An exchange with Frank Brenner and other letters on "Mental illness and the American dream"

Below we are posting an exchange of letters between a reader and Frank Brenner about his comment ”Mental Illness and the American dream,” as well as other correspondence about the article.

Dear Sirs/Madams,

I must congratulate you on that superb and interesting article on mental health in America. One thing though: It is unperceptive of you to dismiss the Surgeon General's comments about Descartes. I know you are ideologically driven to defend any famous rationalist against their attackers but for the US government's official representatives to begin to question things like the mind/body dualism is a great leap forward considering the current ignorant state of popular scientific debate. It is also a bit disingenuous of your writer to laugh when Descartes is blamed for inventing dualism and then say the real problem is the mechanistic approach to mental health; Descartes invented the mechanistic approach too! This may also have been what the report was groping at in its limited way. Minor straw splitting, I am sure you'll agree, with what was on the whole a most interesting article. Based of course on what is a most interesting and timely report.

Keep up the good work,

24 March 2000


Dear AS,

Thanks for your kind words about the article on mental illness in America. As to Descartes, I wasn't defending his dualism, and far from being "driven to defend any famous rationalist," Marxism is profoundly opposed to rationalism as a philosophical tendency. My point was that the Surgeon-General's blaming of Descartes was a diversion from the mechanical reductionism which pervades the mental health field today, and which is all too evident in the report itself. (Yes, Descartes also invented the mechanistic approach, but that wasn't what he was being blamed for in the report because that would have raised difficult questions about the philosophical outlook the report was endorsing.) For this reason, I can't agree with you that the report represents "a great leap forward." Is it really credible to suppose that official representatives of the US government have suddenly taken to questioning mind/body dualism for disinterested purposes? The mechanical reduction of the mind to the brain obscures the social causes of mental illness. The fact that the report can say nothing about those causes means that this initiative is, like so much else about the Clinton administration, little more than a hollow gesture.

Frank Brenner
24 March 2000

Your published work entitled “Mental illness and the American dream” was absolutely brilliant. I came to it by way of a random Yahoo link and I am fortunate for this article has had a profound effect on me.

Keep up the good work,

25 March 2000


I am writing to thank Frank Brenner for his very insightful article on mental illness and the American Dream. It is absolutely true that there is a move back towards (ECT) or electric shock treatment. My mother was manic depressive her entire life and withstood the dreaded (ECT) from l960 onwards. When she recovered years later and moved back to England she had another relapse and the doctor recommended (ECT).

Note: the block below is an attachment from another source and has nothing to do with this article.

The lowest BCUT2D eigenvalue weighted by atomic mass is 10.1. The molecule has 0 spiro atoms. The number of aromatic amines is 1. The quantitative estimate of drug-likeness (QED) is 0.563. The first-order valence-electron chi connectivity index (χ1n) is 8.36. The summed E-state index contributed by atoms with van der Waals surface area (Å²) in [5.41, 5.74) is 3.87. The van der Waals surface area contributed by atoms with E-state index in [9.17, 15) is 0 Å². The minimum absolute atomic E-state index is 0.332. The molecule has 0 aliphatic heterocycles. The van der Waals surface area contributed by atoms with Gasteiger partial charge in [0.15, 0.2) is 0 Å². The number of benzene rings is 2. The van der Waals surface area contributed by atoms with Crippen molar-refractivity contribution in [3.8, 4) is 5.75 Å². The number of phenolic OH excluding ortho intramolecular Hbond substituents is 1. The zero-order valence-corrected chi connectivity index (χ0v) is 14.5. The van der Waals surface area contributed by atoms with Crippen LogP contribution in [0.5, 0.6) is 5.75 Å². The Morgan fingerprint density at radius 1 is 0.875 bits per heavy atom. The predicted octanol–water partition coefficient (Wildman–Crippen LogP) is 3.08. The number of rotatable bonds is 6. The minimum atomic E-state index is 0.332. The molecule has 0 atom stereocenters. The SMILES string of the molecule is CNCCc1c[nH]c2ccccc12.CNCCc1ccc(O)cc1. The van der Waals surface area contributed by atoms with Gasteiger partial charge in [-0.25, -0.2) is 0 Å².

This was in the early l990s. She refused, never to have that wretched treatment again and recovered on her own, even though it took much longer. I talked to the doctor and he said that (ECT) was easier now and patients were in and out in a few hours. Doctors say they don't know what causes manic depression, but I remember that my mother went mad when my father who was a commission salesman in the 50s and 60s started to live the "American" dream by buying everything on credit like a house and a boat and a car. This terrified my mother and shortly afterwards she had a nervous breakdown. There is a great need to understand mental illness as most people say "Oh you will never know what causes it." "It's out of our hands," etc. I think what Frank Brenner says is true and the underlying causes are our very sick society.


25 March 2000

This was an excellent article on why there is a mental health crisis, and why the medical-psychiatric community lacks the tools to deal with it.

24 March 2000

Well, while I disagree with your Bolshevist/Trotskyist take on socialism, I must say that Mr. Brenner's article on mental illness was as moving as it was enlightening. Even in Psychology 101 I do not remember the difference between neurological imbalances/diseases and mental illness being stressed very much. The general feeling seemed to be that if someone had a mental “problem,” which could be anything, then there must be a physical problem with his or her brain. This makes it rather convenient to shove such people to the margins of society and denote them as “crazed” or “bad apples.” After all, we cannot seem to cure them with our pills and surgeries (although we sure love trying!), so why bother too much with those who refuse or do not respond to treatment?

24 March 2000